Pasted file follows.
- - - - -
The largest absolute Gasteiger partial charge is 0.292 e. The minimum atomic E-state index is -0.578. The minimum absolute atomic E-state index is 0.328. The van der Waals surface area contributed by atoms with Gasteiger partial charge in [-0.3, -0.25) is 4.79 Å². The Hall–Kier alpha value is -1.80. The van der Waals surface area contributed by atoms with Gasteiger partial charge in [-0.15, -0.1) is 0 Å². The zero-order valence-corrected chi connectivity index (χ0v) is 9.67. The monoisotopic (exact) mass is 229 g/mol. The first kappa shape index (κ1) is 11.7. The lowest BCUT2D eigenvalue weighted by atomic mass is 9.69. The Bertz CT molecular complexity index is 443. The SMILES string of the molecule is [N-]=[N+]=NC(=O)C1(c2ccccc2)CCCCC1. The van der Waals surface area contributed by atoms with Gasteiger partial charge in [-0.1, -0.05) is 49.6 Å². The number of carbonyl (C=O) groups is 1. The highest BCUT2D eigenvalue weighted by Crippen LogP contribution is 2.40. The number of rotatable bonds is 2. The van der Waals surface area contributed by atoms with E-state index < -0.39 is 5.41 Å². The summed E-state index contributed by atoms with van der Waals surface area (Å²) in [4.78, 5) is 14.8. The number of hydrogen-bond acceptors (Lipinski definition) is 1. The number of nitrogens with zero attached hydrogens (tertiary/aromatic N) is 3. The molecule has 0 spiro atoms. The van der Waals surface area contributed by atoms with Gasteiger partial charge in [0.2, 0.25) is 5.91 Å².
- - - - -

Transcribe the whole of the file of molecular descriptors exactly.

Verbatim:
The largest absolute Gasteiger partial charge is 0.292 e. The minimum atomic E-state index is -0.578. The minimum absolute atomic E-state index is 0.328. The van der Waals surface area contributed by atoms with Gasteiger partial charge in [-0.3, -0.25) is 4.79 Å². The Hall–Kier alpha value is -1.80. The van der Waals surface area contributed by atoms with Gasteiger partial charge in [-0.15, -0.1) is 0 Å². The zero-order valence-corrected chi connectivity index (χ0v) is 9.67. The monoisotopic (exact) mass is 229 g/mol. The first kappa shape index (κ1) is 11.7. The lowest BCUT2D eigenvalue weighted by atomic mass is 9.69. The Bertz CT molecular complexity index is 443. The SMILES string of the molecule is [N-]=[N+]=NC(=O)C1(c2ccccc2)CCCCC1. The van der Waals surface area contributed by atoms with Gasteiger partial charge in [-0.1, -0.05) is 49.6 Å². The number of carbonyl (C=O) groups is 1. The highest BCUT2D eigenvalue weighted by Crippen LogP contribution is 2.40. The number of rotatable bonds is 2. The van der Waals surface area contributed by atoms with E-state index < -0.39 is 5.41 Å². The summed E-state index contributed by atoms with van der Waals surface area (Å²) in [4.78, 5) is 14.8. The number of hydrogen-bond acceptors (Lipinski definition) is 1. The number of nitrogens with zero attached hydrogens (tertiary/aromatic N) is 3. The molecule has 0 spiro atoms. The van der Waals surface area contributed by atoms with Gasteiger partial charge in [0.2, 0.25) is 5.91 Å².